FIGS. 8A, 8B are circuit diagrams of combinational logic circuits of the transmit handshake machine shown in FIG. 8.
FIG. 9 is a block diagram showing how a substantially arbitrary number of bus extender pairs using the handshake extension system of FIG. 3 may be combined to a substantially arbitrary structure of sub-buses.
The illustrated preferred embodiment of the present invention will now be described, by way of example, with reference to the accompanying drawings and with respect to the following Table 1.
TABLE 1__________________________________________________________________________Signal Definitions Logic State Electrical(a) Signal(b) Inverted Signal ##STR1## T = True (Affirmative)F = False SignalLevelative)__________________________________________________________________________(a) Data Valid(b) Data not Valid ##STR2## TF LowHigh (a) Not Ready for Data(b) Ready for Data ##STR3## TF LowHigh (a) Not Data Accepted(b) Data Accepted ##STR4## TF LowHigh (a) Take New Byte(b) Don't Take New Byte ##STR5## TF HighLow (a) Ready for New Byte(b) Not Ready for New Byte ##STR6## TF HighLow__________________________________________________________________________
FIG. 1 shows the prior art standard interface bus system, the operation of which is briefly discussed here for the purpose of better illustrating the preferred embodiment of the present invention.
The transfer of data or command bytes, on the eight lines DI01 to DI08 of the standard, between a source device and one or more acceptor devices is controlled by means of three handshake lines 11, 13 and 15. Other bus lines such as managing lines are not shown. FIG. 2 shows the sequence of operations involved in transferring one byte from one source to several acceptors as described in the standard. When line 11 is driven logically true (electrically low level) by the source, line 11 (DAV, Data Valid) indicates that the data on the DI0 lines is valid and may be correctly read by the acceptors. When line 13 is true (low) NRFD (Not Ready for Data) on line 13 indicates that at least one of the acceptors is not yet ready for the next byte. When line 15 is true (low) NDAC (Not Data Accepted) on line 15 indicates that at least one of the acceptors has not yet accepted the current byte. A listing of the signals relevant in connection with the preferred embodiment of the present invention, their names, mnemonics, logic states and electrical signal levels is given in Table 1.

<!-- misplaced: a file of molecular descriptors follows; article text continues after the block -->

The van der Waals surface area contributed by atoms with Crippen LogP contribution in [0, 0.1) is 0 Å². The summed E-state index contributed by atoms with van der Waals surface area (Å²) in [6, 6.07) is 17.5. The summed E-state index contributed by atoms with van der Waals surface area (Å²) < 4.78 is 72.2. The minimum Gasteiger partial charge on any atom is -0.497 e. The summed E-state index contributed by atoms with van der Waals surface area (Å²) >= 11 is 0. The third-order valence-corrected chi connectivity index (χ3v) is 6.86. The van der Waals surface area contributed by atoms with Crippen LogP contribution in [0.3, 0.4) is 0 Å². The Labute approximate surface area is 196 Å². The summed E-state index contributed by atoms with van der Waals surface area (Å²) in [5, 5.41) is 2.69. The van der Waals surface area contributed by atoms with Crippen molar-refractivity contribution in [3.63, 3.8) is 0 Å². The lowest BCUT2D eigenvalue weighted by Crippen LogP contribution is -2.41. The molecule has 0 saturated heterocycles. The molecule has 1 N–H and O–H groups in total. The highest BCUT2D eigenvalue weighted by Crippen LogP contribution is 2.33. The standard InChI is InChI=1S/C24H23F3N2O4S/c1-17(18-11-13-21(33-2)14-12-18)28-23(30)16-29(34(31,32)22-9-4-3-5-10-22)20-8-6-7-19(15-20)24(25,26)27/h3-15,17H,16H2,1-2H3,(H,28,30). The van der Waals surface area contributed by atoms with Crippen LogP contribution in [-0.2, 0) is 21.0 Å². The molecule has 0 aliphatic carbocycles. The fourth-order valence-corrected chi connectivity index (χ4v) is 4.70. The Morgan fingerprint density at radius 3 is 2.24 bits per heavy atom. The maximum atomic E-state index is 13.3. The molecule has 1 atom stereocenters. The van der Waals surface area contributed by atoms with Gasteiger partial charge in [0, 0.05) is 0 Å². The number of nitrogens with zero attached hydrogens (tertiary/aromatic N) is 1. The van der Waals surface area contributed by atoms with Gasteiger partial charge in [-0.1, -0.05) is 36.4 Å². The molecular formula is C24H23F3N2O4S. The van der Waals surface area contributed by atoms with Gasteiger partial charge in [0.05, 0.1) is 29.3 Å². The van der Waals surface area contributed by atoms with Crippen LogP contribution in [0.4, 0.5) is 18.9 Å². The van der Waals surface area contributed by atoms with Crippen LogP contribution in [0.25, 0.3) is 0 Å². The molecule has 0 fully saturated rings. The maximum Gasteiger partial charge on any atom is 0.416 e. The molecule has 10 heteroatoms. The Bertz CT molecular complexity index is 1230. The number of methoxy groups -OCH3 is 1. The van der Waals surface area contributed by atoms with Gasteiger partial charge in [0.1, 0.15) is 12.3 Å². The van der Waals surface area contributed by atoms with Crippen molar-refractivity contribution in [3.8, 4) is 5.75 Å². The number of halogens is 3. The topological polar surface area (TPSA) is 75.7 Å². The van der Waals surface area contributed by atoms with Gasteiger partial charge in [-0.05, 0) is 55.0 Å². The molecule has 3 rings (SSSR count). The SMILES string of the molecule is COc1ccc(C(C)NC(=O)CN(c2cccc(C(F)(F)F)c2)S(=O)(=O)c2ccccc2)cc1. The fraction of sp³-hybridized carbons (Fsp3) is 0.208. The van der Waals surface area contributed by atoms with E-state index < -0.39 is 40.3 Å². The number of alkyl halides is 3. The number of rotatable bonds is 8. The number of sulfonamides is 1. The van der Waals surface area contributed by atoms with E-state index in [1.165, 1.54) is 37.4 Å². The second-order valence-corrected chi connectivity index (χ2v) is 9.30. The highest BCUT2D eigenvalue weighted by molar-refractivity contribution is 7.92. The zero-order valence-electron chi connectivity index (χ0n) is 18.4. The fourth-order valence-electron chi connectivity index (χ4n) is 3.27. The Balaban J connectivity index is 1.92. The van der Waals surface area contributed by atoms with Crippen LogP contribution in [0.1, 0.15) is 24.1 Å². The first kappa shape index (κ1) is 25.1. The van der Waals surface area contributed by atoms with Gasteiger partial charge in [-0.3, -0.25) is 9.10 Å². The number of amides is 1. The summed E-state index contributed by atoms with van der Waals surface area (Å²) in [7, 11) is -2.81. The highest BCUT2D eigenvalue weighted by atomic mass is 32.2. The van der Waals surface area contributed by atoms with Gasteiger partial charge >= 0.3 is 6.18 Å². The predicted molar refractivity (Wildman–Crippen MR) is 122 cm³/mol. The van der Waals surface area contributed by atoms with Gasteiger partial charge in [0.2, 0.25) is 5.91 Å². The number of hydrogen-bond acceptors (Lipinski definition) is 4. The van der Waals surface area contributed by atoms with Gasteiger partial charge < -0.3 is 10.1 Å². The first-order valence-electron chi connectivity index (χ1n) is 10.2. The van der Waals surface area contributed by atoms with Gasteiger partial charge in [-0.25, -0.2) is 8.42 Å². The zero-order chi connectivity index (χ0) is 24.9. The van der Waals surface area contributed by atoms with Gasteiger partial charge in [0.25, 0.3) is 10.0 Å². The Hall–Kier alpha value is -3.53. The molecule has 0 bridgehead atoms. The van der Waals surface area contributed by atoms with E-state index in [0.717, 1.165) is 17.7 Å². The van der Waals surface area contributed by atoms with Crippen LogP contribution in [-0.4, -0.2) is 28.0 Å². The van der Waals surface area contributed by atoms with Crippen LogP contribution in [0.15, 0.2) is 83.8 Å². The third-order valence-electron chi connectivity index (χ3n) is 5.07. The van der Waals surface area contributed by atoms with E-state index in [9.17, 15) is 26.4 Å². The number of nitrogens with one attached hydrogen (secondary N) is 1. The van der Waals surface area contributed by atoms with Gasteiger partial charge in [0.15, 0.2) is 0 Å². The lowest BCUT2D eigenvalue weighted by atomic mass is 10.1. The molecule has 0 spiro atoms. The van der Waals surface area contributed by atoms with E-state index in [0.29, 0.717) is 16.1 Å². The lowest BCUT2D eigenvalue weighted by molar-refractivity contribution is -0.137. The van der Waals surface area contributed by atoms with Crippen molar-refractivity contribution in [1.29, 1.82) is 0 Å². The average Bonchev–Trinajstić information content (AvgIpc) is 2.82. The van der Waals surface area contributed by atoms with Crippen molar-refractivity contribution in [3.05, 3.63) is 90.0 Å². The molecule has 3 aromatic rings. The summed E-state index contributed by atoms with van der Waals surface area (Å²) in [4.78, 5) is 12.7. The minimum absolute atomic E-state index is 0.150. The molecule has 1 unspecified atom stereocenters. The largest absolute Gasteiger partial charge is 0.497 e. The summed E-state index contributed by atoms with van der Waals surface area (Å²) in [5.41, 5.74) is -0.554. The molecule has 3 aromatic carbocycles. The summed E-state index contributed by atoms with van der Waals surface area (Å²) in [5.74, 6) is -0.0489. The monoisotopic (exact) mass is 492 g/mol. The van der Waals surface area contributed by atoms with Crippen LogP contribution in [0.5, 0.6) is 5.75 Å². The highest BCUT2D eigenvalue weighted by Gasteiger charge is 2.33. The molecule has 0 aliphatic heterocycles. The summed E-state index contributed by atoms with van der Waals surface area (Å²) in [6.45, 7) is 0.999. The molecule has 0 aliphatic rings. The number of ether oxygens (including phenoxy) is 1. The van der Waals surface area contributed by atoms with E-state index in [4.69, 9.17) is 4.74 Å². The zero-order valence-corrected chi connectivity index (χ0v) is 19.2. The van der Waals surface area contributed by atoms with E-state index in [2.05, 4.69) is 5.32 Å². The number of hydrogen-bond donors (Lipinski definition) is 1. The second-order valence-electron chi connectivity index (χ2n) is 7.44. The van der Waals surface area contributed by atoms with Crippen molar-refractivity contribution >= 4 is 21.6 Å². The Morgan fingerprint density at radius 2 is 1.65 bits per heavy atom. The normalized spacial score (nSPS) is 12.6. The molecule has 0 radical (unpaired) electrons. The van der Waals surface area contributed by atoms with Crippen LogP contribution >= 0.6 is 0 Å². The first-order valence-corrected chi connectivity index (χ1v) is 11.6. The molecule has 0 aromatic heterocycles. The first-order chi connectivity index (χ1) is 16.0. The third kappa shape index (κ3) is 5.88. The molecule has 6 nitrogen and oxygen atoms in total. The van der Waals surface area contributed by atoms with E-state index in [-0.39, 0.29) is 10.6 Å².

In a typical sequence of operations, per FIG. 2, NRFD goes false at transition TA indicating that all acceptors (especially the "latest" acceptor) are ready for any byte that the source may have. This allows the source to put DAV true to indicate that the DI0 lines 1 to 8 are now validly carrying the source's byte (transition TB) provided that a time delay ΔTd (e.g. 2 μs) has elapsed after the source has switched the byte onto the bus lines DI0 1 to 8. Also, the acceptors are enabled for receiving data. One acceptor (the "earliest") then puts NRFD true to indicate that it is no longer ready (transition TC), and the other acceptors follow at their own rates. Transition TD indicates that all acceptors have accepted the byte. Having seen that all acceptors now have the data, the source puts DAV false to indicate that the DI0 lines must not now be considered valid (transition TE). Sensing that DAV is now false, one acceptor then puts NDAC true (transition TF) ready for the next byte transfer, and the other acceptors follow at their own rates. Fuller details of the operation may be found in the state diagrams and description of IEEE Standard 488-1978 or corresponding documents.
FIG. 3 shows two handshake extension units, E1 and E2, which are constructed according to the preferred embodiment of the present invention, being used to connect a local subsystem S1 (having an interface sub-bus B1) to a remote sub-system S2 (having an interface sub-bus B2).